Stories of Struggle is a compilation of nine oral histories taken from StoryCorps under their "struggle" tag. StoryCorps is a story sharing organization that documents peoples personal stories in an archive. The struggles discussed in this book focus on LGBT issues, homelessness, and suicide. There are three stories for each of these issues. 


The idea of this book was to make it as much of a struggle to read as possible. Every other spread is upside down, which is reflected in the cover with every other line being upside down. The cover is also hindered by a vellum die-cut book jacket that makes it just slightly more of a struggle to read. Inside the first half of the book is the intros to the stories, the names, pictures, and backstories involved. The second half of the book is statistics related to the content of the stories: homelessness, LGBT issues, and suicide. The stories themselves are printed on a poster, which in itself is a struggle to read. See below for details. 


In order to read the stories on the poster, you have to fold it. Because sometimes in the struggle you fold. The stories are on three diagonal lines and are then split in half and need to be paired back together. They all have different orientations, and are all set into different shapes that are different colors. These shapes and colors are correlated in the book, as the intro matching the story has the shape printed on the top and the photo for that story is tinted the respective color. These shapes are used throughout the book to make patterns and are referenced on the cover. 


This book was set in Perpetua, designed by Eric Gill and Alternate Gothic by the American Type Founders. 

Both of these typefaces represent struggle in their own ways. 

Perpetua was named for Christian martyr Vibia Perpetua. It was also a struggle to create this font, as Eric Gill didn’t agree with the usual engineering for type at the Monotype Corporation, and instead sent the face to be cut by hand. After this had been done, changes had to be made and it had to be done again. Even after all this, it took five years for the face to be released. It was decided a sans serif was more needed at the time, and Gil Sans was released instead.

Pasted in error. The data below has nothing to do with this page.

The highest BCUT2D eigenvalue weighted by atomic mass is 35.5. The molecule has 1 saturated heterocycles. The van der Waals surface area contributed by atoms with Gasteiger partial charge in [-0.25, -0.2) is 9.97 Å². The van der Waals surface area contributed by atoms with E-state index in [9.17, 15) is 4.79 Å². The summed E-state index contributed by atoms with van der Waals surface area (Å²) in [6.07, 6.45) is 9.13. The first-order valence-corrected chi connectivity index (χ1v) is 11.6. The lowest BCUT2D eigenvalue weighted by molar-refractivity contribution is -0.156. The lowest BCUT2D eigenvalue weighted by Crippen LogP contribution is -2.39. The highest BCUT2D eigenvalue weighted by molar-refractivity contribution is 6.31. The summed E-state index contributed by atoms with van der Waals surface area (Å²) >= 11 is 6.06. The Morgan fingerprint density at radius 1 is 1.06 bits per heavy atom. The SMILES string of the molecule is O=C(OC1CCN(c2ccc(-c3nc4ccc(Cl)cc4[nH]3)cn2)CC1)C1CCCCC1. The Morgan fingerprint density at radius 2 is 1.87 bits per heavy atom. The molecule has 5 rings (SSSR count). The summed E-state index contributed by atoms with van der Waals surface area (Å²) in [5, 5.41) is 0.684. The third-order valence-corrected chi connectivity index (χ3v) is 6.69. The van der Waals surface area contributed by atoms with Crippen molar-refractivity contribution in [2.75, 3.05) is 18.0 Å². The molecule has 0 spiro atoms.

The American Type Founders faced their own hardships. During the Great Depression in 1929, hours had to be cut sharply, and sales started to decline. In 1933, the foundry filed for voluntary bankruptcy and was put under the supervision of a bank. By 1938 it was doomed. The American Type Founders, as well as the 23 other type foundries that had combined to originally create it, stopped creating new typefaces.  


In the event that this book was really published, there could be a book signing to celebrate and announce the arrival of the book. At this event there could be a time to talk about the struggles in the book and a time to talk about the struggles of those in attendance, in a sort of open mic story telling. To get the word out about this event invites would be mailed to friends and members of the shop or library holding the signing. Additionally posters would be hung around the city where the event is taking place. Both of these things would get across the gist of the book by incorporating one of the story-filled-shapes from the poster insert in the book. 


Stories of Struggle is a book that showcases a range of struggles and imparts the reader to empathize with the people involved by struggling in their own way just to read the stories. Aesthetically and intellectually pleasing, this book sheds light on the main issues discussed as well as brings attention to the work of StoryCorps. Every aspect of the book is researched and considered to make it an entire experience tinged in struggle. 

Many steps were taken in the creation of this book. Many struggles were had. Read all about them and how I overcame them in this book about my process. 

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